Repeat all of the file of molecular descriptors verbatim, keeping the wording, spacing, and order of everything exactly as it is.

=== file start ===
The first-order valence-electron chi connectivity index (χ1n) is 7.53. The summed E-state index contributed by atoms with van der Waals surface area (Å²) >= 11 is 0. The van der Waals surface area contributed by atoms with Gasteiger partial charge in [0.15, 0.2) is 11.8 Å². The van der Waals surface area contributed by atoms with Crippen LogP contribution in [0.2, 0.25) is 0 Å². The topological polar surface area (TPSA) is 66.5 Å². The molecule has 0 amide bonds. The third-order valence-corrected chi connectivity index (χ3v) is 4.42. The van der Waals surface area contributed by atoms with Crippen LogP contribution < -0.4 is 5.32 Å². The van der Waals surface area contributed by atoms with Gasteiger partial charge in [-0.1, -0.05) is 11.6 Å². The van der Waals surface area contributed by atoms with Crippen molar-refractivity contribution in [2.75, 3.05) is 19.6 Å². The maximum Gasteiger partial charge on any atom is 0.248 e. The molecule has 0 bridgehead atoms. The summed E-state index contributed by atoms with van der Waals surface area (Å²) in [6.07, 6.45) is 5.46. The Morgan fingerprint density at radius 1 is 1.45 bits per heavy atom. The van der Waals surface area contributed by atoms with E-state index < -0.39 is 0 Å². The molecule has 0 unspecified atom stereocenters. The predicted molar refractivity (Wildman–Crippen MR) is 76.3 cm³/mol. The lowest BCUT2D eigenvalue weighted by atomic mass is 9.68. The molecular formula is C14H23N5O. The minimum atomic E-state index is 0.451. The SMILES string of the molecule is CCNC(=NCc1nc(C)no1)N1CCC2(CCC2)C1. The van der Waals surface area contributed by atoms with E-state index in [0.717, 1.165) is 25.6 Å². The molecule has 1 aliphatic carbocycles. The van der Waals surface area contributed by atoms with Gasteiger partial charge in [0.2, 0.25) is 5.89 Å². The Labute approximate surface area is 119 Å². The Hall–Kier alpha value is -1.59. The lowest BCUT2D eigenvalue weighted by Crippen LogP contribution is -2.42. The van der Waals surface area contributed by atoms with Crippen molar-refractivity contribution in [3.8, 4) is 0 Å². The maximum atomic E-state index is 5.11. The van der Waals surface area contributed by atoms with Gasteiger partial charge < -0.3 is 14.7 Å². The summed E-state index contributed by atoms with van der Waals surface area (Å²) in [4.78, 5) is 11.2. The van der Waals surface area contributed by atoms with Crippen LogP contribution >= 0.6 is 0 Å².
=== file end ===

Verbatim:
The first-order valence-electron chi connectivity index (χ1n) is 7.53. The summed E-state index contributed by atoms with van der Waals surface area (Å²) >= 11 is 0. The van der Waals surface area contributed by atoms with Gasteiger partial charge in [0.15, 0.2) is 11.8 Å². The van der Waals surface area contributed by atoms with Crippen LogP contribution in [0.2, 0.25) is 0 Å². The topological polar surface area (TPSA) is 66.5 Å². The molecule has 0 amide bonds. The third-order valence-corrected chi connectivity index (χ3v) is 4.42. The van der Waals surface area contributed by atoms with Crippen LogP contribution < -0.4 is 5.32 Å². The van der Waals surface area contributed by atoms with Gasteiger partial charge in [-0.1, -0.05) is 11.6 Å². The van der Waals surface area contributed by atoms with Crippen molar-refractivity contribution in [2.75, 3.05) is 19.6 Å². The maximum Gasteiger partial charge on any atom is 0.248 e. The molecule has 0 bridgehead atoms. The summed E-state index contributed by atoms with van der Waals surface area (Å²) in [6.07, 6.45) is 5.46. The Morgan fingerprint density at radius 1 is 1.45 bits per heavy atom. The van der Waals surface area contributed by atoms with E-state index < -0.39 is 0 Å². The molecule has 0 unspecified atom stereocenters. The predicted molar refractivity (Wildman–Crippen MR) is 76.3 cm³/mol. The lowest BCUT2D eigenvalue weighted by atomic mass is 9.68. The molecular formula is C14H23N5O. The minimum atomic E-state index is 0.451. The SMILES string of the molecule is CCNC(=NCc1nc(C)no1)N1CCC2(CCC2)C1. The van der Waals surface area contributed by atoms with E-state index in [0.717, 1.165) is 25.6 Å². The molecule has 1 aliphatic carbocycles. The van der Waals surface area contributed by atoms with Gasteiger partial charge in [0.2, 0.25) is 5.89 Å². The Labute approximate surface area is 119 Å². The Hall–Kier alpha value is -1.59. The lowest BCUT2D eigenvalue weighted by Crippen LogP contribution is -2.42. The van der Waals surface area contributed by atoms with Crippen molar-refractivity contribution in [3.8, 4) is 0 Å². The maximum atomic E-state index is 5.11. The van der Waals surface area contributed by atoms with Gasteiger partial charge < -0.3 is 14.7 Å². The summed E-state index contributed by atoms with van der Waals surface area (Å²) in [4.78, 5) is 11.2. The van der Waals surface area contributed by atoms with Crippen LogP contribution >= 0.6 is 0 Å².